Sunday, February 19, 2012

Irma Black Award

Last week the four finalists for this year's Irma Black Award were announced and my students and I were thrilled. That's because it is 1st and 2nd graders who are the final judges for the award, which is given to an outstanding book for young children. This year's finalists are I Want My Hat Back, You Will Be My Friend, All the Way to America, and What Animals Really Like. Over the next six weeks, we will be reading and discussing each of these books, voting on their favorite, and on April 9 the winner will be named and given this year's award.

Beginning in 1972, Bank Street College of Education established the Irma Simonton Black Award for Excellence in Children's Literature in honor of Irma Black, who was an influential teacher, editor, and author of more than twenty children's books, as well as non-fiction books for adults.  The award process begins with the children of Bank Street, where Irma Black spent part of her illustrious career. Students in the 4th and 5th grade are given 16 books to look through that have been determined by a group of librarians, teachers, and other committee members. These students eventually, narrow these 16 books down to 8, which are then given to the 3rd and 4th graders. These students then spend time reading and discussing the 8 semi-finalists, until the final four list is determined. At this point, registration is opened to schools all over the country and 1st and 2nd grade teachers and librarians can begin reading the books to their students. The fantastic Bank Street librarian and HVLA member, Lisa Von Drasek has an Irma Black Award Blog on School Library Journal's website, chronicling the whole process.

This is the first year that I am doing this with my students and I am extremely excited about it. The finalists were just announced on February 14, so we read our first book this week. Before this week, we began preparing by talking about other awards, who Irma Black was, looking at the semi-finalists, and reading last year's winner How Rocket Learned to Read. This week, I explained the process to them and thanks to Lisa's blog, got to show them great pictures of the kids at Bank Street, making it really come to life. We read our first book I Want My Hat Back and then gave them each a few minutes to write down some of their own thoughts about what they really liked about the book. Then we read it again and had a group discussion, sharing their thoughts on chart paper.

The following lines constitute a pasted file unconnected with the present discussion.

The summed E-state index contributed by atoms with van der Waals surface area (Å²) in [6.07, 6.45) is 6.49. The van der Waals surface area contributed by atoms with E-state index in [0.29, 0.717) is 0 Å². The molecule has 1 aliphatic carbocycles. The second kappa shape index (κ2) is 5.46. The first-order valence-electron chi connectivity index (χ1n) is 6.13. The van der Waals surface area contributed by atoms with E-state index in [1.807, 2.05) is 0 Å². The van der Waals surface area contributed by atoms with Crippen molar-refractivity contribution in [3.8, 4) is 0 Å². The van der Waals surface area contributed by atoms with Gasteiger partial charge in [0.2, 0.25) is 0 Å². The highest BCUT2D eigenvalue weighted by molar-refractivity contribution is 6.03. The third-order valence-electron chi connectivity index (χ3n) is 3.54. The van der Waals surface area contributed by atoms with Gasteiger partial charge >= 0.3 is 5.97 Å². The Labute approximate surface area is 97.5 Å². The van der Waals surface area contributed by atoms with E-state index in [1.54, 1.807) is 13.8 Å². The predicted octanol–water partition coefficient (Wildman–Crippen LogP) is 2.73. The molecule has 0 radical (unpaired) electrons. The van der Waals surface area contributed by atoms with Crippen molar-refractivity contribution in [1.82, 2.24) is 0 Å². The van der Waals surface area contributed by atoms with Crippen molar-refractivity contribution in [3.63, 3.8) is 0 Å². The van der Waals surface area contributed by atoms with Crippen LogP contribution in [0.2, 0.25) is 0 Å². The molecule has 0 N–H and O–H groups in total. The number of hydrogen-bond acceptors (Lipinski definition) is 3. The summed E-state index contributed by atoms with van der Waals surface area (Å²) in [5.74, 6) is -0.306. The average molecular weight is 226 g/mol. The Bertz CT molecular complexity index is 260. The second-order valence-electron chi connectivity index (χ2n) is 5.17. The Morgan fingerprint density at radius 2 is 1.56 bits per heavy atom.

The kids are really excited about the process and taking it really seriously, with lots of thoughtful comments. It was wonderful to see how diverse their opinions were and how critically they were looking at the book. It's been a great way to encourage kids to explain the Why? behind their reasons for liking or not liking something in a book because in this case they feel like it really matters. I'm also looking forward to integrating math into this project because we are going to be collecting data and making bar graphs about the process to tie in with their classroom studies.

You can read in detail about the history of the award and the curriculum on Bank Street's website. You can participate by registering your school here.


  1. This will be the 2nd year that 1st and 2nd are voting for the award. I just introduced it to the 1st graders who are the newbies. Since I read "Rocket" last year when they were in K, I showed that too, but read "Children Make Terrible Pets" so they have the context of it as a sequel (a term we work on throughout the year.)

    What I've already purchased this year is a ballot box from Demco that says "Vote For Books" and the poster which I'll use during voting time. It will be better then my homemade ballot box. Here's info about it if you are interested in acquiring one of your own:

    Michael Clark

  2. Fantastic! I love this award. We did it in the LS last year (spear-headed by Kathy!) and the kids really enjoyed it. Our kids love having their votes matter. I think it makes the process all the more meaningful to them.